Mrs. G raises money from her other jobs and takes the students to the Museum of Tolerance. First, however, she goes to Dr. Carl Cohn, the superintendent, to ask him for permission because Mrs. Campbell and Mr. Gelford (the Honors teacher) are very displeased with Mrs. G. Dr. Cohn gives her permission after some hesitation and in the students’ sophomore year, and they are taken there. One student is especially moved when he learns that the child he has been assigned to during the tour ended up dying in a concentration camp. The students begin taking action. Several of the boys go around the neighborhood at night, disarming the hidden guns. Mrs. G also buys brand new books for her students, something they rarely receive because the school board thinks it will be a waste of materials. The students are not accustomed to this kind of treatment and they really begin to respect her. Even the toughest students show their soft side.
Marcus tells Mrs. G that Miep Gies, the woman who housed Anne Frank, is his first hero and that he would really like to meet her. The students suggest that Mrs. G take them all to a fancy dinner again (the first time she took them was after the Museum of Tolerance, when she invited actual Holocaust survivors to eat at the Marriot with them). Mrs. G tells them the expenses are simply too much, but the students tell her they will raise the money. We see the students doing “Food for Change” and “Concerts for Change” and the next thing we know, Miep Gies is at the school. Marcus asks to be her escort and he proudly leads the old woman to the stage.
Although Eva has fun at school, she still has her trial to worry about. She knows what she must say in order to protect her friend, but her mother tells her that the man who put her father in jail was protecting his own too. Eva is frustrated, but on the day of the trial, she decides to tell the truth. Afterwards, Eva’s former friends jump her and tell her that they are not going to kill her this time, but someday she will know how it feels to die a traitor. At school the next day, Eva asks Mrs. G if she can stay after school a little longer from now on because in order to escape the gangs, she will have to go to and from her aunt’s house. Mrs. G tells Eva that she can stay as long as she wants and Eva smiles gratefully. Sindy comes in and seeing that Eva is doing her makeup, comes over and says that she has Eva’s color. Sindy is proud of Eva for telling the truth and it is the beginning of a blooming friendship.
Mrs. G has been with her students for nearly two years now and it is almost time for them to become juniors. The problem lies there. Mrs. G does not have any experience to teach juniors or seniors and the students will have to move on. The students are shocked. This classroom has become a second home for them and Marcus protests, saying, “No, that ain’t right Ma.” Mrs. G has already picked up some of her students’ slang, but she does not understand Marcus’ comment. She tells them that she is not anyone’s mother. Eva corrects her saying that it is a sign of respect. Realizing how much this means to her students, Mrs. G takes her case closer and closer to the top before finally getting permission. During the first day of school toast, a teary-eyed boy comes to the front of the classroom and tells them that he has just had the worst summer of his entire life. His family was evicted and he is now homeless. He thought that his friends would laugh at him because all of his clothes were old and dirty, but instead they were truly sympathetic and caring. Looking Mrs. G in the eye, he says, “I know I am home.”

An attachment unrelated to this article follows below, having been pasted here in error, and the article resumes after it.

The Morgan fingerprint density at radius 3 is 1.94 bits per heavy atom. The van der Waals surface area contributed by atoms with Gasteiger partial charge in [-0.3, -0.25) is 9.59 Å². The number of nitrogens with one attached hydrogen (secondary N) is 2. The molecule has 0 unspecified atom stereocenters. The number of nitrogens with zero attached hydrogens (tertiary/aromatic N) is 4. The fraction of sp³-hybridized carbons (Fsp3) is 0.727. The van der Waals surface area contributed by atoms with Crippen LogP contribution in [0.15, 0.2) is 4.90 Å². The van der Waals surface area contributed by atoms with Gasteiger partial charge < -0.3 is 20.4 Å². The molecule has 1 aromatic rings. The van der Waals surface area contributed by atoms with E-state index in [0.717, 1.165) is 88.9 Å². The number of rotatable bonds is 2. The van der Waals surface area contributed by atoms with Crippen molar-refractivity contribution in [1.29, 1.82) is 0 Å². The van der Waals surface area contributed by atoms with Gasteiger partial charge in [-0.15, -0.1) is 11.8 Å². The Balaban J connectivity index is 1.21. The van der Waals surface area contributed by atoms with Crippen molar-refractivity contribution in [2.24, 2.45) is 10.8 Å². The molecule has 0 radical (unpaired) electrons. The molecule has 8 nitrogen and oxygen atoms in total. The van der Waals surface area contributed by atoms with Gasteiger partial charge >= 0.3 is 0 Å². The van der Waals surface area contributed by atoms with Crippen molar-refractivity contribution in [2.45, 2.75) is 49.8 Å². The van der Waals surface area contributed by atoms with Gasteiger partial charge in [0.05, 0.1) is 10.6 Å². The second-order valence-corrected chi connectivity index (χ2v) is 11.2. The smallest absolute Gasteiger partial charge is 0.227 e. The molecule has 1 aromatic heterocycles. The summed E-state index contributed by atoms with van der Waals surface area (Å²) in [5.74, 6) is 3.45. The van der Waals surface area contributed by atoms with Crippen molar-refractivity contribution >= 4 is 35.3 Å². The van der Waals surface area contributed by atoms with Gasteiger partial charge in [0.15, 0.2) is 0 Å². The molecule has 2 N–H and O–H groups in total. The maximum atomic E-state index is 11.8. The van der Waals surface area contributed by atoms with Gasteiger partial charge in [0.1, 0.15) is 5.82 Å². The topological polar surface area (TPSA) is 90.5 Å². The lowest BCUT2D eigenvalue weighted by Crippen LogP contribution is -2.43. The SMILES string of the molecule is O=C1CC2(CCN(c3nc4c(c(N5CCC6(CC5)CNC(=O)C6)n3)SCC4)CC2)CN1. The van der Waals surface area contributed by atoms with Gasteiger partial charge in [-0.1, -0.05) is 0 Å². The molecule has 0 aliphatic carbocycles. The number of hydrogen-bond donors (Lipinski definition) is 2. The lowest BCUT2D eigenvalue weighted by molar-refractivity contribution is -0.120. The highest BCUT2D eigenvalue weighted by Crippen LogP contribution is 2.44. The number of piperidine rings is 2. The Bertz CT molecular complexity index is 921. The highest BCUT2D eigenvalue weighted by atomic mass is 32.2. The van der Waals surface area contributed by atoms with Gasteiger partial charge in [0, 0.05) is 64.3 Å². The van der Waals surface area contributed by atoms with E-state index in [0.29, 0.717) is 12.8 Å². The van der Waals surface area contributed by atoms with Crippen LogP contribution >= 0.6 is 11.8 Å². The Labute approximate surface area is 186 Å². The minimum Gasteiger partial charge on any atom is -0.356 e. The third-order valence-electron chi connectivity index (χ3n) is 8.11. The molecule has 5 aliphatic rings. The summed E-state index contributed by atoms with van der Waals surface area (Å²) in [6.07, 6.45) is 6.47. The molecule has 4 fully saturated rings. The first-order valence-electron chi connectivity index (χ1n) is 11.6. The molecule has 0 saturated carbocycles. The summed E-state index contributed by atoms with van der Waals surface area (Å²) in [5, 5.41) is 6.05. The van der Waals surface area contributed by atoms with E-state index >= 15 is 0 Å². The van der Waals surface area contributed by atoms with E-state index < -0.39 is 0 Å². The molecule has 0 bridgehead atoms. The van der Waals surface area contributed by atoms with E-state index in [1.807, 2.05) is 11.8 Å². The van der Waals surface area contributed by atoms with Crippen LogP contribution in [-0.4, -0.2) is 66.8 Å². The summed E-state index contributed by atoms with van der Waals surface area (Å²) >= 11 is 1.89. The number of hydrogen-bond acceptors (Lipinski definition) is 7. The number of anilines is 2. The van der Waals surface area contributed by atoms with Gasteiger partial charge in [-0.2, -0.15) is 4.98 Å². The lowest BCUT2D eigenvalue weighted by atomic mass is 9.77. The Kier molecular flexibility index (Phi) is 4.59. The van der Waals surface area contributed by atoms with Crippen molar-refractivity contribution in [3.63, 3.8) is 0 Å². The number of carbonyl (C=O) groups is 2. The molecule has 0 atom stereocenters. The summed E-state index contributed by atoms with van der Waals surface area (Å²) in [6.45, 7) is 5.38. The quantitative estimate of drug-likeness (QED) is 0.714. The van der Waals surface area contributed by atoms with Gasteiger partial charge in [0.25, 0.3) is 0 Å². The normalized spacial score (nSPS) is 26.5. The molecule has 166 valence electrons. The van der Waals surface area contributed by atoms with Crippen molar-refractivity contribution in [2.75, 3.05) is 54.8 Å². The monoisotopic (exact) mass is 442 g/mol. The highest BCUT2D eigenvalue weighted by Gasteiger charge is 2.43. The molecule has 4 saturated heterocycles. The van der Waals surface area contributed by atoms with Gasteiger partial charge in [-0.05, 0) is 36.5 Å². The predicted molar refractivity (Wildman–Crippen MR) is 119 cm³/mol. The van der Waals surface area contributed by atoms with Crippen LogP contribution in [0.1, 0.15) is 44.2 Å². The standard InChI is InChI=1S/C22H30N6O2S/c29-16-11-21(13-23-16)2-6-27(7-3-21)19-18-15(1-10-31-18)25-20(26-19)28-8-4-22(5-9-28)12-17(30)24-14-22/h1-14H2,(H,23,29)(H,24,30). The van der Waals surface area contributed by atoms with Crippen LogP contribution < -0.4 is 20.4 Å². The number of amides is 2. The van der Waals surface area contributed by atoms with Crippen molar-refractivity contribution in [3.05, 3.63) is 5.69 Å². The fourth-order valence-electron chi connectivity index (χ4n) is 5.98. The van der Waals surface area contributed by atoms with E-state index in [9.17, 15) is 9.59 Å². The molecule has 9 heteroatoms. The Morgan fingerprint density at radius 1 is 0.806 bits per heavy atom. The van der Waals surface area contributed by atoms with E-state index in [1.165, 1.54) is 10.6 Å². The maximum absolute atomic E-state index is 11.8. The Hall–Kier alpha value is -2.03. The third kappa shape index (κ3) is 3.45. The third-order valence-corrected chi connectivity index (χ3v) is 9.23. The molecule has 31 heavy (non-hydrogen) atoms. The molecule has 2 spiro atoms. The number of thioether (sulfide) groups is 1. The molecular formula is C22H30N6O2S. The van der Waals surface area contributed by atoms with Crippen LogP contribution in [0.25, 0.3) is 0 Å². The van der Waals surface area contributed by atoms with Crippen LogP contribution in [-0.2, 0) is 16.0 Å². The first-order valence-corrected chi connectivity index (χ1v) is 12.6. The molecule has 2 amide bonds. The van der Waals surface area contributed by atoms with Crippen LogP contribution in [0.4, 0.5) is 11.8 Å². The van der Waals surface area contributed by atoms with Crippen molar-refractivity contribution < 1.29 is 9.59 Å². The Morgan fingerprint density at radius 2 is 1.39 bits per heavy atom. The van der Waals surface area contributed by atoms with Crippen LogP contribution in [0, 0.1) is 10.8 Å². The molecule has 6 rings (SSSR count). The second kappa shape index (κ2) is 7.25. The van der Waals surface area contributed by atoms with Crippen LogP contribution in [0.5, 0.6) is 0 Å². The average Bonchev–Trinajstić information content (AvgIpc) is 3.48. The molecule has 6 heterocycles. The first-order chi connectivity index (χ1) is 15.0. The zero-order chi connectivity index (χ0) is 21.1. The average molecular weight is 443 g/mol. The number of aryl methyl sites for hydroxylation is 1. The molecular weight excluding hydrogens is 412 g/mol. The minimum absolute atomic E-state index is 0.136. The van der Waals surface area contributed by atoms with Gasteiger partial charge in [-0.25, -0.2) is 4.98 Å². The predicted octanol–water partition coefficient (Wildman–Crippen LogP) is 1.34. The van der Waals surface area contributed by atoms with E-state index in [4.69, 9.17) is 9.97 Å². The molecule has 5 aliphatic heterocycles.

During all of this, Mrs. G. and her husband are constantly having arguments about her school. They rarely spend any time with each other and they do not seem to connect as well anymore. One day, Mrs. G. returns to her house to find that her husband has packed his bags and is leaving. She cries with him and drowns her sorrows in wine. As she and her father (who has never really approved of this job because of its low pay and the fact that Erin could do much better) are packing her husband’s things, he sits down next to her. He tells her that although he did not always support what she was doing; now he can say that he is truly proud and even envious of what a tremendous task she has accomplished.
Mrs. G cleans herself up and moves on with her life. Her program has gained the respect of not only the school, but also the community. After being treated rudely in her honors course, Victoria, a black honors student, asks to be transferred to Mrs. G.’s class. She tells Mrs. Campbell that when she transferred to this school, she had a GPA of 4.0, but the teachers were weary putting her in honors courses. Now she is achieving high grades in all of her honors courses and they won’t let her switch to a regular class? She tells Mrs. Campbell that her grades will not drop because she is a good student, but she wants to be in a class where the respect is mutual.
Lastly, Mrs. G tells her students that for their final project, they will be typing up their journals and binding them. She tells them to give their books a title. Even if the books are not published, the students will have left something behind other than violence.
Many of Mrs. G’s students were the first ones in their families to attend college. She started a fund called the Freedom Writers Foundation to encourage programs such as the one she started. The Freedom Writers Diaries was first published in 1999 and has been widely read ever since. The film ends with a picture of the most recent Freedom Writers.